A Call for Improved Surveillance of Insulin Pump Therapy

The Clinical Perspective

Irl B. Hirsch, MD, who is a professor of medicine and the Diabetes Treatment and Teaching Chair at the University of Washington in Seattle, agreed with Dr. Peters, noting that there is a great need for improvement in the area of insulin pump safety.

The new recommendations are an important start, Hirsch said, and he believes that many physicians who read them will be surprised about the current lack of transparency from the pump companies when it comes to reporting returned pumps, device malfunction and the frequency of human error.

“What is important to realize is that in the U.S., the models of care are so different from practice to practice, and that could influence safety,” Hirsch said. “For example, in adults, one could be in a large academic multidisciplinary center with a full complement of educators and both the physicians and non-physicians are familiar with advanced pump strategies. There are other practices, both academic and private, where the physicians have minimal role in the pump teaching/management from visit to visit.” 

Depending on how often the patient meets with the diabetes educator, critical self-management knowledge is forgotten or never obtained, he said. There are practices where the physician may prescribe insulin pumps, but he or she is not as familiar with the specifics of their use as they should be while at the same time, there are no educators associated with the practice.

“The pump companies have tried to avert the problem by hiring their own educators to help teach patients, but one could argue this is not a good solution since, with some exceptions, the company is mostly involved with initial teaching not ongoing management. Either way, the educator in the office or from the company adds to the cost of the care and thus this is a situation without a good solution,” Hirsch told Endocrinology Advisor.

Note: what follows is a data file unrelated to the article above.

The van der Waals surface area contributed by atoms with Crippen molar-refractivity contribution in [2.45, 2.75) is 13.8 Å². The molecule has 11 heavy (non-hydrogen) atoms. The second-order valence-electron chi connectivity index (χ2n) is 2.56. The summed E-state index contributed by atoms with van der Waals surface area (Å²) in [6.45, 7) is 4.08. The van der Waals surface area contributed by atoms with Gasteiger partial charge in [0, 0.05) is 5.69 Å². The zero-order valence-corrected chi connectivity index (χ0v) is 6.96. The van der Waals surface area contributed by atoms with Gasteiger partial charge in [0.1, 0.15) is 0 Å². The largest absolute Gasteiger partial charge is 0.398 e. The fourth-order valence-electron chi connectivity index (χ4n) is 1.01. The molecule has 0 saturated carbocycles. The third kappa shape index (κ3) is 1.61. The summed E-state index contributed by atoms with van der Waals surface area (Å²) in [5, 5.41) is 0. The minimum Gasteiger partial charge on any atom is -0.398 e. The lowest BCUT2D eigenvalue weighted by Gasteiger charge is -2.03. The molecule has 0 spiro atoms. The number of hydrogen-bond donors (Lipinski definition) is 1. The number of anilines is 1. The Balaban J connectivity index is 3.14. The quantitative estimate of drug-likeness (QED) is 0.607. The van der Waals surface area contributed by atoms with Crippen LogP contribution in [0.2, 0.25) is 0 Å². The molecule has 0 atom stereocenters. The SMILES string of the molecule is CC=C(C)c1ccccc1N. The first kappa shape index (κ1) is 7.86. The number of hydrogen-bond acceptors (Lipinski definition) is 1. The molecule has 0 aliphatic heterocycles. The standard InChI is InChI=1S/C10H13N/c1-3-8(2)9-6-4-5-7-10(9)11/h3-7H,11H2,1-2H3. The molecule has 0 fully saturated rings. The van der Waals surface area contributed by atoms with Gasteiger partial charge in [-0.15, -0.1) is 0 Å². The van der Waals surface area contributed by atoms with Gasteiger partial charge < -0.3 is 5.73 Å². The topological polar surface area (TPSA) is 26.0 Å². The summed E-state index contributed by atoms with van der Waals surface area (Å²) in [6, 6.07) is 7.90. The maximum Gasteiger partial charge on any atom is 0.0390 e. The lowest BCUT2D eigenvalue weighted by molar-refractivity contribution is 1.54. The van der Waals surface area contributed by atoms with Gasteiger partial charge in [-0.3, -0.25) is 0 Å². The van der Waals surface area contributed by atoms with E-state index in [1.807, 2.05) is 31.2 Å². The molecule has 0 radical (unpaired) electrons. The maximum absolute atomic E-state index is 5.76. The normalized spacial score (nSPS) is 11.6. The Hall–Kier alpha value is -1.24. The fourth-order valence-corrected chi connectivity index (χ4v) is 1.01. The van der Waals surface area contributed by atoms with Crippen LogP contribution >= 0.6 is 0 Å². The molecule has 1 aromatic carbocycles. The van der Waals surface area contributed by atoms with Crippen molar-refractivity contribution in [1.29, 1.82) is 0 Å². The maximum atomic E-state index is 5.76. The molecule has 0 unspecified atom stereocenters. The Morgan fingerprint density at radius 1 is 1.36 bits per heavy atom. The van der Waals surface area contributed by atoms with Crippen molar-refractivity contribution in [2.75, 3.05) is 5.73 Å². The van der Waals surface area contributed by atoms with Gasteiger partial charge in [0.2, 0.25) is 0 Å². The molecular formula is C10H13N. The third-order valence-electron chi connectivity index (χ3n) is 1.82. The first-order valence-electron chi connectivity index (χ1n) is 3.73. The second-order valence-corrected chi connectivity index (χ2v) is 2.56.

The new recommendations by the working group call for compiling systematic data on the durability and precision of insulin pumping over years of real-world clinical usage and open data on the results of testing pumps that are recalled or returned. 

The working group also said there should be set standards for levels of staffing and skills required by teams of health care professionals providing initial and ongoing education and support for pump users.

Further, Peters and her colleagues are calling for public funding of more research addressing clinically important questions in relation to pump therapy. They believe both observational studies and clinical trials are warranted.


  1. Heinemann L et al. Diabetes Care. 2015;38:716-722.
  2. Cope JU et al. Pediatrics. 2008; doi:10.1542/peds.2007-1707.